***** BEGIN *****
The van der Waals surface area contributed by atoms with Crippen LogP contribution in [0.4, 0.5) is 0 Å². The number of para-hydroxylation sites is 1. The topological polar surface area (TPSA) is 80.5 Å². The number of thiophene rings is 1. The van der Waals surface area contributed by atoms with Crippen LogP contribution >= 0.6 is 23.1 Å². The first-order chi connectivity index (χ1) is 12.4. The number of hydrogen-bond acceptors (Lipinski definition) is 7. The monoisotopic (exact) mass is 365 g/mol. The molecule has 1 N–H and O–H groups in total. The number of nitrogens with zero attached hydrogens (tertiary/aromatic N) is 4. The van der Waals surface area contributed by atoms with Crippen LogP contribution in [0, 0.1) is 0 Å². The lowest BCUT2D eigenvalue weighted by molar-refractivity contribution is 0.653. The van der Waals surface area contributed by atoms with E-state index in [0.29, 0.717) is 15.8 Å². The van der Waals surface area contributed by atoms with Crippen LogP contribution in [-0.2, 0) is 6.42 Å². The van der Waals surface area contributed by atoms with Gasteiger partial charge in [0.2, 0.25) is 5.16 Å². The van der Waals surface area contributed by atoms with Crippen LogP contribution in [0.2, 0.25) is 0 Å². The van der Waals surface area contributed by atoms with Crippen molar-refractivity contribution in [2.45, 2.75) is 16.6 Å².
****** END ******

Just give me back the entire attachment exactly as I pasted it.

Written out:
The van der Waals surface area contributed by atoms with Crippen LogP contribution in [0.4, 0.5) is 0 Å². The number of para-hydroxylation sites is 1. The topological polar surface area (TPSA) is 80.5 Å². The number of thiophene rings is 1. The van der Waals surface area contributed by atoms with Crippen LogP contribution >= 0.6 is 23.1 Å². The first-order chi connectivity index (χ1) is 12.4. The number of hydrogen-bond acceptors (Lipinski definition) is 7. The monoisotopic (exact) mass is 365 g/mol. The molecule has 1 N–H and O–H groups in total. The number of nitrogens with zero attached hydrogens (tertiary/aromatic N) is 4. The van der Waals surface area contributed by atoms with Crippen LogP contribution in [0, 0.1) is 0 Å². The lowest BCUT2D eigenvalue weighted by molar-refractivity contribution is 0.653. The van der Waals surface area contributed by atoms with E-state index in [0.29, 0.717) is 15.8 Å². The van der Waals surface area contributed by atoms with Crippen LogP contribution in [-0.2, 0) is 6.42 Å². The van der Waals surface area contributed by atoms with Gasteiger partial charge in [0.2, 0.25) is 5.16 Å². The van der Waals surface area contributed by atoms with Crippen LogP contribution in [0.2, 0.25) is 0 Å². The van der Waals surface area contributed by atoms with Crippen molar-refractivity contribution in [2.45, 2.75) is 16.6 Å².